• This essay will show, however, that the text is not linked to diplomas, but belonged to an African version of Prosper’s chronicle. I will propose a new edition, which will put the text back in its original context. Rather than looking for ‘good’ and ‘bad’ texts according to 19th-century categories, I will try to analyze the specific character of each manuscript.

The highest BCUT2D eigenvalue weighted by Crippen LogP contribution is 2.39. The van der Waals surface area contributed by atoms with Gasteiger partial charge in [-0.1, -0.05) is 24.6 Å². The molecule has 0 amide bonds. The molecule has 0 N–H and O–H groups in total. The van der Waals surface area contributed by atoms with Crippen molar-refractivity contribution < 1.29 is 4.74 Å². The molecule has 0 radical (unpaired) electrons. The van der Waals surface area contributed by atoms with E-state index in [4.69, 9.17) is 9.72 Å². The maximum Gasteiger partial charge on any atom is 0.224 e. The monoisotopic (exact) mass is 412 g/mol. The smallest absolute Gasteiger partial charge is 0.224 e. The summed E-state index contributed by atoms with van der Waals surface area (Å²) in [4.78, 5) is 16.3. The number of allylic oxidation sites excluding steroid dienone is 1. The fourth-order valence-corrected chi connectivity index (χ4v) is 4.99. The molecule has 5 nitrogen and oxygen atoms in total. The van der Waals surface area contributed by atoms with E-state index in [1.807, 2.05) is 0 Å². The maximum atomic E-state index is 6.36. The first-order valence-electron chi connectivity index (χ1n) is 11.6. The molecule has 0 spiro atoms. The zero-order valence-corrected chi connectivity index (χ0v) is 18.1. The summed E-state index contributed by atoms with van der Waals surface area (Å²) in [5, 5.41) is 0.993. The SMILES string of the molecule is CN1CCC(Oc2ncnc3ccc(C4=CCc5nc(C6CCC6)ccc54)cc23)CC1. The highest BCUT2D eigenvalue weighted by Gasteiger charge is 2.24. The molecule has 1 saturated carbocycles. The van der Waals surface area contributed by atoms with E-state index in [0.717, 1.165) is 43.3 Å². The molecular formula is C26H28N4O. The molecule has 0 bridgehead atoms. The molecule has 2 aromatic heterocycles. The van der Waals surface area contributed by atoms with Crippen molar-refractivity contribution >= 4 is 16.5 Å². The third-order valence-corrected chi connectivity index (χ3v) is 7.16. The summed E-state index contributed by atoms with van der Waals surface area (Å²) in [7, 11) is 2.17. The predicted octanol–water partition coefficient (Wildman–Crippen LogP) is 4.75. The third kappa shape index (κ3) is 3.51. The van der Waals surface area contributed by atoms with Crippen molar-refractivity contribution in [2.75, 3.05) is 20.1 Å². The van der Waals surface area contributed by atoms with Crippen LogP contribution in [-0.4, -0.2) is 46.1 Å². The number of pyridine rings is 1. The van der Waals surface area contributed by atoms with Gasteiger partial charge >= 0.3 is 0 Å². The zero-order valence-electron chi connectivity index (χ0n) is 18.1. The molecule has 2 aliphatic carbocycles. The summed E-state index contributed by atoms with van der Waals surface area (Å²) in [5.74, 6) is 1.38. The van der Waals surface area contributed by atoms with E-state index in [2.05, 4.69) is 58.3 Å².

The attempt to compare the more narrative Reichenau version with other sources shows that the text is embedded in the tradition of chronicles and historiographical texts dealing with Vandal Africa. The narrative of Huneric’s cruel death is related to the Passio and the final sequence of Victor of Vita. Also Victor of Tunnuna’s chronicle must have been used by the scribe (or the scribes) compiling the text. The great persecution of Huneric is Victor of Vitas’ story, but even the sentence related to these events is nearer to Victor of Tunnunas chronicle entry. The facts concerning the restitution of ecclesiastical rights by King Hilderic appear to be a short version of Victor of Tunnuna’s text as the Reichenau version’s entry on Gelimer. The return of bishop Eusebius, the story of St. Agileus’ shrine and the period the catholic churches were closed are only mentioned in the Reichenau version. Why Thrasamund’s reign was not discussed can not be told by certain. It is however highly responsible that the reason for this was the carolingian compilator who did not finish his work.